Back in 1986, during their triumphant first tour with then-new frontman, Sammy Hagar, Van Halen had more than enough original material to fill a setlist many times over.
Never (as evidenced by the Van Halen, Van Halen II and Diver Down albums) averse to a cover though, Van Halen frequently (opens in new tab) closed the shows on their 1986 jaunt – undertaken in support of that year's 5150 album – with a spirited rendition of Led Zeppelin's Rock and Roll.
You can check out one such performance – filmed at the band's August 27, 1986 show at the Veterans Memorial Coliseum in New Haven, Connecticut, and packed, naturally, with plenty of the fretboard acrobatics Eddie Van Halen was known for – below.
Was the cover merely a humble salute to one of Van Halen's formative influences? That was part of it, certainly, but Rock and Roll also served a more practical purpose.
The 5150 tour was all about Van Halen's fresh start, and to that end, the band conspicuously avoided playing more than a few songs from their first six, David Lee Roth-fronted albums at each show.
Remarkably, Ain't Talkin' 'bout Love, You Really Got Me (itself, of course, a Kinks cover) and Panama were the only (opens in new tab) Roth-era songs that were consistently played by the band during the 5150 trek.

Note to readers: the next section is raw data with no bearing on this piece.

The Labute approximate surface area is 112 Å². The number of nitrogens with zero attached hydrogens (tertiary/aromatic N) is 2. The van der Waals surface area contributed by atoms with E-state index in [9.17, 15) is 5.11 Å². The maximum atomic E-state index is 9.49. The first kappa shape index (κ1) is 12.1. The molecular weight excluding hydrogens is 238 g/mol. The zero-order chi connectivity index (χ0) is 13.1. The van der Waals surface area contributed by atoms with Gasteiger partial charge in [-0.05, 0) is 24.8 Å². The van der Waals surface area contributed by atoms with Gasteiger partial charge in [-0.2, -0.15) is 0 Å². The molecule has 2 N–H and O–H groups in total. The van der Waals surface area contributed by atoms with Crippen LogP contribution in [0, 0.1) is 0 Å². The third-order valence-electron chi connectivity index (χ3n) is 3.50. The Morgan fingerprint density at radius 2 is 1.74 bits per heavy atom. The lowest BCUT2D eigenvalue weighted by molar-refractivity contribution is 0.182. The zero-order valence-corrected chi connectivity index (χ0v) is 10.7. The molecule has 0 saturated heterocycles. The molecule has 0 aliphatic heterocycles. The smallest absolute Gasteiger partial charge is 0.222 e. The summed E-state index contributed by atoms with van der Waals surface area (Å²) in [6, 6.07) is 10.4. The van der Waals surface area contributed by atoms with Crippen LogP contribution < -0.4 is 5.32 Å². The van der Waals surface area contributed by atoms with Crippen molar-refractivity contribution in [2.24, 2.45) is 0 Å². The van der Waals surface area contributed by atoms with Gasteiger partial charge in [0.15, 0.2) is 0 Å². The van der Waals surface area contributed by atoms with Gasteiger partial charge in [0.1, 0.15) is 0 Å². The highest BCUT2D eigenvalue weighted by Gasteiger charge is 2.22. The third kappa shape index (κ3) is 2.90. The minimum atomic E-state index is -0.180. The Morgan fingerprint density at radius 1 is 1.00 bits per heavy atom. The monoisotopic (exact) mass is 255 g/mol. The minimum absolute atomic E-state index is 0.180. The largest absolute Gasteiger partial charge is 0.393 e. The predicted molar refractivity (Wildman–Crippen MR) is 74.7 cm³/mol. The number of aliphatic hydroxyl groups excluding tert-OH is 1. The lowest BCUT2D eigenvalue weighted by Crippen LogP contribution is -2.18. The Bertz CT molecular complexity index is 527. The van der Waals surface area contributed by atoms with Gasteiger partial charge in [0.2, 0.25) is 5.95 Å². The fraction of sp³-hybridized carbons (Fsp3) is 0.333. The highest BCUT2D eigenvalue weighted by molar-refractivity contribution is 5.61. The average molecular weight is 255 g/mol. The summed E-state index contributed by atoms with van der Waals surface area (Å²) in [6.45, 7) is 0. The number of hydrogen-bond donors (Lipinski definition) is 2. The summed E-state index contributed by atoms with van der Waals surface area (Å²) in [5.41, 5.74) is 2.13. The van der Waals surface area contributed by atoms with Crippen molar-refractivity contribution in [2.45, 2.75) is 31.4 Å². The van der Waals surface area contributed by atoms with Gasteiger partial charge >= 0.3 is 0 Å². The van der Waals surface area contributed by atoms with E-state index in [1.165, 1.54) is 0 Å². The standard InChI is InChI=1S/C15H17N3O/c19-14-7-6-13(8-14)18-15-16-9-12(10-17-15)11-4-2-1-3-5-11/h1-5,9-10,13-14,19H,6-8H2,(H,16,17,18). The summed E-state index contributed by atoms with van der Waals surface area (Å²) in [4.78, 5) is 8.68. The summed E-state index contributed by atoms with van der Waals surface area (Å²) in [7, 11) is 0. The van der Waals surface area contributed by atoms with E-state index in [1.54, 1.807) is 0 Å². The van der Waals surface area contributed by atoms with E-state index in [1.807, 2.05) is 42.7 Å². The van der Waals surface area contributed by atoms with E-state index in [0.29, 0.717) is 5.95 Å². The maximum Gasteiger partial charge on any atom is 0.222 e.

Even Jump, their monumental, 1984 Number One smash (the only (opens in new tab) chart-topper of Van Halen's career) was played at less than a third of the band's 1986 shows, according to setlist.fm (opens in new tab).
Given that the 5150 album clocked in at under 45 minutes though, something had to fill out the setlists for these concerts, and fill them Van Halen did with a trio of their trademark (opens in new tab) extended (opens in new tab) solos (opens in new tab), Rock and Roll, and even a couple (opens in new tab) of Hagar solo tunes.
The first song Hagar and Eddie Van Halen ever performed together (opens in new tab) onstage, Rock and Roll remained a setlist mainstay during Van Halen's 1988-1989 tour, before petering out (opens in new tab) of shows in the '90s, as the band's studio catalog with Hagar grew.